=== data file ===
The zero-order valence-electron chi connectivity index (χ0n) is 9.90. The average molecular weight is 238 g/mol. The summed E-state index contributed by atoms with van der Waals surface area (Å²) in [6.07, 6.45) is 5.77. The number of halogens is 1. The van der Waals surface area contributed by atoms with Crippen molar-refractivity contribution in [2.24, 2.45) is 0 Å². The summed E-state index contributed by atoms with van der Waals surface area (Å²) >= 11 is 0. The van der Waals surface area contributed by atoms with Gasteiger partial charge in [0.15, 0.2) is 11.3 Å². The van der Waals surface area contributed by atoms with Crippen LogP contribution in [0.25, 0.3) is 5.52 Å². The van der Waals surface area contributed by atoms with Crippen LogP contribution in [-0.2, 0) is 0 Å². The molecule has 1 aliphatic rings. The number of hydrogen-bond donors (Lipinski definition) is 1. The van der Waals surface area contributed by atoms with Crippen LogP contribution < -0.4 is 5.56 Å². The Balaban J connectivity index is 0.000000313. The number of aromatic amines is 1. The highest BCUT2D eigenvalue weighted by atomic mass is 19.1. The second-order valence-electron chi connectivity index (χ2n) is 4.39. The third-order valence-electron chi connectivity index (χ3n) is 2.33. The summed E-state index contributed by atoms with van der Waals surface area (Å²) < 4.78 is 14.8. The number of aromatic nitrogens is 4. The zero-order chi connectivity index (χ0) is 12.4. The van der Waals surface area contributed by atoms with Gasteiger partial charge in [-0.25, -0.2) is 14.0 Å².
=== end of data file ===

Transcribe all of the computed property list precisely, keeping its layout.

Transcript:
The zero-order valence-electron chi connectivity index (χ0n) is 9.90. The average molecular weight is 238 g/mol. The summed E-state index contributed by atoms with van der Waals surface area (Å²) in [6.07, 6.45) is 5.77. The number of halogens is 1. The van der Waals surface area contributed by atoms with Crippen molar-refractivity contribution in [2.24, 2.45) is 0 Å². The summed E-state index contributed by atoms with van der Waals surface area (Å²) >= 11 is 0. The van der Waals surface area contributed by atoms with Gasteiger partial charge in [0.15, 0.2) is 11.3 Å². The van der Waals surface area contributed by atoms with Crippen LogP contribution in [0.25, 0.3) is 5.52 Å². The van der Waals surface area contributed by atoms with Crippen LogP contribution in [-0.2, 0) is 0 Å². The molecule has 1 aliphatic rings. The number of hydrogen-bond donors (Lipinski definition) is 1. The van der Waals surface area contributed by atoms with Crippen LogP contribution < -0.4 is 5.56 Å². The Balaban J connectivity index is 0.000000313. The number of aromatic amines is 1. The highest BCUT2D eigenvalue weighted by atomic mass is 19.1. The second-order valence-electron chi connectivity index (χ2n) is 4.39. The third-order valence-electron chi connectivity index (χ3n) is 2.33. The summed E-state index contributed by atoms with van der Waals surface area (Å²) < 4.78 is 14.8. The number of aromatic nitrogens is 4. The zero-order chi connectivity index (χ0) is 12.4. The van der Waals surface area contributed by atoms with Gasteiger partial charge in [-0.25, -0.2) is 14.0 Å².